The hubris of dopers: can it be stopped?

The most compelling reason riders dope is that they don’t think they’ll get caught. It’s nothing to do with the winning, it’s all about the perceived risk of sanction.

Joe Lindsey expounded on this in the Boulder Report: Read “Can Black Swans Stop Doping?”

Of course he was talking about Danilo Di Luca getting busted. It’s notable that the noises he’s been making in his defence are all about calling into question the testing.

Compared to Mikel Astarloza’s defence, that’s seems pretty coherent. Astarloza is saying that he came up positive for EPO because he had been training in an hyperbaric tent. You can read more on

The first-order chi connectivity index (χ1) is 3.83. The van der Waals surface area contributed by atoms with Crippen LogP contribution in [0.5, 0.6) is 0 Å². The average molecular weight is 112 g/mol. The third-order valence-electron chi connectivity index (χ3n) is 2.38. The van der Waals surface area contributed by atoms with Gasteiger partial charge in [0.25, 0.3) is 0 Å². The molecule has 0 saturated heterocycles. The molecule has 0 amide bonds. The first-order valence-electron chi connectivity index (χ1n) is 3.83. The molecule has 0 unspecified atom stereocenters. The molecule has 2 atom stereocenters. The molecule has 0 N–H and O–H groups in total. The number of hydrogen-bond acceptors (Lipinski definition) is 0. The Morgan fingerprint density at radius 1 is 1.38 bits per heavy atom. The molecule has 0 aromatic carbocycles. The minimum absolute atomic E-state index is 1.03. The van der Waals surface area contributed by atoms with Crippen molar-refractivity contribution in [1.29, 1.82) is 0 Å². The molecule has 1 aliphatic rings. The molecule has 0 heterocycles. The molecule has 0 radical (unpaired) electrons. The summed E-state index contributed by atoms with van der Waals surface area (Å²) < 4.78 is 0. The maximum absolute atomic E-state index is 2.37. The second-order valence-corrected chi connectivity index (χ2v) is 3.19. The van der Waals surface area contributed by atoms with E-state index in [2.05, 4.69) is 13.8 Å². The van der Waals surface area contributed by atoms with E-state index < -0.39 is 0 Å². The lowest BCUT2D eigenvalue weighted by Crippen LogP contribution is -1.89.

Let’s put aside that hyperbaric tents are pretty borderline and are banned in some countries as doping. I’m stuck at how an hyperbaric tent can produce exogenous EPO.

Meanwhile teams that sign dopers, have dopers on their books. Ceramica Flaminia are supposed to have signed Riccardo Ricco for his return. Anyone surprised then that one of their riders got his collar felt?

Read “Biondo suspended after positive EPO test, UCI says” – Velonews

And while we’re over on Velonews, it’s always nice to see that the glories of doping in national colours hasn’t disappeared in the years since the Soviet Bloc dissolved and the Italians applied “can’t beat them, join them” logic. Actually, the record suggests that the Italians didn’t need any outside encouragement to get pricky with the needles.

Read “Ukrainians arrested at Tour de l’Avenir” – Velonews

Yes, you read that right. These guys aren’t even old enough to vote in some cases but they are having to deal with the pressure to dope. It’s easy to see why cycling fans anonymous quit.

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